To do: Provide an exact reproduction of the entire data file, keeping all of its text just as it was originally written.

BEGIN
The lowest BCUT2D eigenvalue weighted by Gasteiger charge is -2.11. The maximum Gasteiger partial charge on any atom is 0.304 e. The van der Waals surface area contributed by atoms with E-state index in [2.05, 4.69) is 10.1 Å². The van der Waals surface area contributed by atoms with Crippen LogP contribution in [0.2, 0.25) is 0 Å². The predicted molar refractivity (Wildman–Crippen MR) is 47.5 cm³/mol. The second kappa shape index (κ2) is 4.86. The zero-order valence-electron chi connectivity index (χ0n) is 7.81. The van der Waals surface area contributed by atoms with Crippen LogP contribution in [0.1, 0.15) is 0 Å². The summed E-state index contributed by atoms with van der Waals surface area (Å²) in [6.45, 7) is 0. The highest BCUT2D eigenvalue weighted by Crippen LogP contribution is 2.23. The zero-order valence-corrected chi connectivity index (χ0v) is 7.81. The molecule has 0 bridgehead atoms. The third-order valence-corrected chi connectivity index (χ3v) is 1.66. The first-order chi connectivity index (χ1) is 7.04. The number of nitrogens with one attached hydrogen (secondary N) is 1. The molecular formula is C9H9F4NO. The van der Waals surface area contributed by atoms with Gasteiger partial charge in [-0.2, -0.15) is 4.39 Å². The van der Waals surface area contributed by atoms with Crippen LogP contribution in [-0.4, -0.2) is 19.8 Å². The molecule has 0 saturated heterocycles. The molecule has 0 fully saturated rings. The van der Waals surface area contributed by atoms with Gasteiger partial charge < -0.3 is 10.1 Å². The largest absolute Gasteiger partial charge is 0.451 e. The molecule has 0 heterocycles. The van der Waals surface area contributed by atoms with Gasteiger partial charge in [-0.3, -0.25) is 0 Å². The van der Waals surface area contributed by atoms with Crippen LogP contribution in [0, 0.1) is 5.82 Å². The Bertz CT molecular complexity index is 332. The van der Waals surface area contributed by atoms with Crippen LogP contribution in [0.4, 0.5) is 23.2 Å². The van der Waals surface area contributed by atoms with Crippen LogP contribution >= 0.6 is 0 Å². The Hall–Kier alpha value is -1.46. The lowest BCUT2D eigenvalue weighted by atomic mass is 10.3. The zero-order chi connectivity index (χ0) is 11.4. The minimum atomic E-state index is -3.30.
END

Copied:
The lowest BCUT2D eigenvalue weighted by Gasteiger charge is -2.11. The maximum Gasteiger partial charge on any atom is 0.304 e. The van der Waals surface area contributed by atoms with E-state index in [2.05, 4.69) is 10.1 Å². The van der Waals surface area contributed by atoms with Crippen LogP contribution in [0.2, 0.25) is 0 Å². The predicted molar refractivity (Wildman–Crippen MR) is 47.5 cm³/mol. The second kappa shape index (κ2) is 4.86. The zero-order valence-electron chi connectivity index (χ0n) is 7.81. The van der Waals surface area contributed by atoms with Crippen LogP contribution in [0.1, 0.15) is 0 Å². The summed E-state index contributed by atoms with van der Waals surface area (Å²) in [6.45, 7) is 0. The highest BCUT2D eigenvalue weighted by Crippen LogP contribution is 2.23. The zero-order valence-corrected chi connectivity index (χ0v) is 7.81. The molecule has 0 bridgehead atoms. The third-order valence-corrected chi connectivity index (χ3v) is 1.66. The first-order chi connectivity index (χ1) is 7.04. The number of nitrogens with one attached hydrogen (secondary N) is 1. The molecular formula is C9H9F4NO. The van der Waals surface area contributed by atoms with Gasteiger partial charge in [-0.2, -0.15) is 4.39 Å². The van der Waals surface area contributed by atoms with Crippen LogP contribution in [-0.4, -0.2) is 19.8 Å². The molecule has 0 saturated heterocycles. The molecule has 0 fully saturated rings. The van der Waals surface area contributed by atoms with Gasteiger partial charge < -0.3 is 10.1 Å². The largest absolute Gasteiger partial charge is 0.451 e. The molecule has 0 heterocycles. The van der Waals surface area contributed by atoms with Gasteiger partial charge in [-0.3, -0.25) is 0 Å². The van der Waals surface area contributed by atoms with Crippen LogP contribution in [0, 0.1) is 5.82 Å². The Bertz CT molecular complexity index is 332. The van der Waals surface area contributed by atoms with Crippen LogP contribution in [0.4, 0.5) is 23.2 Å². The van der Waals surface area contributed by atoms with Crippen LogP contribution >= 0.6 is 0 Å². The Hall–Kier alpha value is -1.46. The lowest BCUT2D eigenvalue weighted by atomic mass is 10.3. The zero-order chi connectivity index (χ0) is 11.4. The minimum atomic E-state index is -3.30.